P.S. Brian, This blind man I worked with in the 1970's -- Yes, he was invited to a party once, and he drove a car..! I gather he had a few, along with the others.  But this adventure was the high light for years to come..  Still in my memories.   

We worked for the Government of Ct. U.S.A. as lay offs were in affect-  he remained strong within his employee until his retirement--BECAUSE he did a great job--and did not depend on others-- And there were NO computers during this age. 

He never seemed disabled to me or others.  I guess this is why he got the extra help or errands WE thought he needed (bringing him lunch when over worked-etc..) Just being nice to a fellow worker.. WE followed his example of kindness and it just made a nice working status for us all. 

 

so, go out there my friend--YOU will be hired and loved too.

Marcie. 

2014 - 3 strangulations of colon, Ulcerative colitis, removal of colon, illiostomcy named woooh Nellie..


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LK
 LK
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May 25, 2019 6:19 pm  

Brian...Even today, when we are supposed to be more tolerant, understanding, patient and accepting of so much more then ever, to others and to disabilities, attitudes are sadly, lacking desperately.  A bad experience stays with some forever and others just until they turn a corner.  In living with an undiagnosed bowel disease for most of my life, I experienced attitudes among friends and family, bosses, doctors, nurses, and even Pastors.  I learned from those experiences, who I could trust, when and why. How much I could tell one person and who to tell a white lie to.  I did however learn that as long as a boss knew there could be a problem, no matter how slight, it always paid to tell them the "ifs" up front, and certain allowances were made. One boss, changed "her" office schedule to when I worked, so that she could take over if I had something going on. She said in the long run this allowed her better time in the office as I was proving myself very capable. I hope you can find a job that is suitable to you really soon, if you have not already.  I understand being a bit burnt about this because of your experience, but sometimes I think it is up to us with these "changes" in our life to  train the bosses to be more tolerant also.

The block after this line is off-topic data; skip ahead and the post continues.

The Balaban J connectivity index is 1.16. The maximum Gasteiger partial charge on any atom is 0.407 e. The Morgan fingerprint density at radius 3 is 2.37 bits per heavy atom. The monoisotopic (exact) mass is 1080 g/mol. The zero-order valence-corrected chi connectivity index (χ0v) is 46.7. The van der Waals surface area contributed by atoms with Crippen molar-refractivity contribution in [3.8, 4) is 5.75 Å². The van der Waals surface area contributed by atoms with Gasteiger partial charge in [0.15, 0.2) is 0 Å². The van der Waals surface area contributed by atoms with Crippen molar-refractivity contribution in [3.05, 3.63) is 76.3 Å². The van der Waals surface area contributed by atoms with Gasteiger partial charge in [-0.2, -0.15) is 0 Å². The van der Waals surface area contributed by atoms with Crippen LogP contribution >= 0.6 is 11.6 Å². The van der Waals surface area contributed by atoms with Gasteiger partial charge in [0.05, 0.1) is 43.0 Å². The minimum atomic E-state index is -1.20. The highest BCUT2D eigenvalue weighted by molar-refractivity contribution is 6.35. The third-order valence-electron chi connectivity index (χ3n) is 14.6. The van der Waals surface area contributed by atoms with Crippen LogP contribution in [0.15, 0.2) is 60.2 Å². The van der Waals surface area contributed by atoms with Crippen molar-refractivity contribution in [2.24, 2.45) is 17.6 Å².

Linda


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Sasquatch
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May 30, 2019 4:03 pm